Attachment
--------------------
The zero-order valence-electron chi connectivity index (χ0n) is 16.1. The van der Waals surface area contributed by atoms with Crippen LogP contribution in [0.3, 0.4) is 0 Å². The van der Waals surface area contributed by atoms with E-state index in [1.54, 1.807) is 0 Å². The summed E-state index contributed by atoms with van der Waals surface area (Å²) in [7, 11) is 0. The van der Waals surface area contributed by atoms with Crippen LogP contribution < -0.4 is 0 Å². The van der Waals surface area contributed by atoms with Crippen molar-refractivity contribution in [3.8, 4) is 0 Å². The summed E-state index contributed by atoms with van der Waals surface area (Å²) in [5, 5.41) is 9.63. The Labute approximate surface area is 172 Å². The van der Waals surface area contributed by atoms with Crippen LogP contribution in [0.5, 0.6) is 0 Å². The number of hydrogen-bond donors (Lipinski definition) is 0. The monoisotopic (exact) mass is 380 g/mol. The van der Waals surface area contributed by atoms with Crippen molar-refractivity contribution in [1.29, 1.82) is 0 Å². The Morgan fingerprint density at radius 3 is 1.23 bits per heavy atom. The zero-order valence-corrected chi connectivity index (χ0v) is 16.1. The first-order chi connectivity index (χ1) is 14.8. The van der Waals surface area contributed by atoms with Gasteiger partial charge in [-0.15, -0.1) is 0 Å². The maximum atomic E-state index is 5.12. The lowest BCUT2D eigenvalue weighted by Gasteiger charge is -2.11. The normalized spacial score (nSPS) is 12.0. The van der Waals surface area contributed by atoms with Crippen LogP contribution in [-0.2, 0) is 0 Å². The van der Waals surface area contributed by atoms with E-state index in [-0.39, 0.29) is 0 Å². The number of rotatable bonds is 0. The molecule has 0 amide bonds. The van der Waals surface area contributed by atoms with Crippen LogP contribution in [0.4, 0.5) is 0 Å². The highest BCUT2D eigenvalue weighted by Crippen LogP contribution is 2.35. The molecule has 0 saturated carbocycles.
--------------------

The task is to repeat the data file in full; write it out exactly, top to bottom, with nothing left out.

The zero-order valence-electron chi connectivity index (χ0n) is 16.1. The van der Waals surface area contributed by atoms with Crippen LogP contribution in [0.3, 0.4) is 0 Å². The van der Waals surface area contributed by atoms with E-state index in [1.54, 1.807) is 0 Å². The summed E-state index contributed by atoms with van der Waals surface area (Å²) in [7, 11) is 0. The van der Waals surface area contributed by atoms with Crippen LogP contribution < -0.4 is 0 Å². The van der Waals surface area contributed by atoms with Crippen molar-refractivity contribution in [3.8, 4) is 0 Å². The summed E-state index contributed by atoms with van der Waals surface area (Å²) in [5, 5.41) is 9.63. The Labute approximate surface area is 172 Å². The van der Waals surface area contributed by atoms with Crippen LogP contribution in [0.5, 0.6) is 0 Å². The number of hydrogen-bond donors (Lipinski definition) is 0. The monoisotopic (exact) mass is 380 g/mol. The van der Waals surface area contributed by atoms with Crippen molar-refractivity contribution in [1.29, 1.82) is 0 Å². The Morgan fingerprint density at radius 3 is 1.23 bits per heavy atom. The zero-order valence-corrected chi connectivity index (χ0v) is 16.1. The first-order chi connectivity index (χ1) is 14.8. The van der Waals surface area contributed by atoms with Gasteiger partial charge in [-0.15, -0.1) is 0 Å². The maximum atomic E-state index is 5.12. The lowest BCUT2D eigenvalue weighted by Gasteiger charge is -2.11. The normalized spacial score (nSPS) is 12.0. The van der Waals surface area contributed by atoms with Crippen LogP contribution in [-0.2, 0) is 0 Å². The van der Waals surface area contributed by atoms with E-state index in [-0.39, 0.29) is 0 Å². The number of rotatable bonds is 0. The molecule has 0 amide bonds. The van der Waals surface area contributed by atoms with Crippen LogP contribution in [0.4, 0.5) is 0 Å². The highest BCUT2D eigenvalue weighted by Crippen LogP contribution is 2.35. The molecule has 0 saturated carbocycles.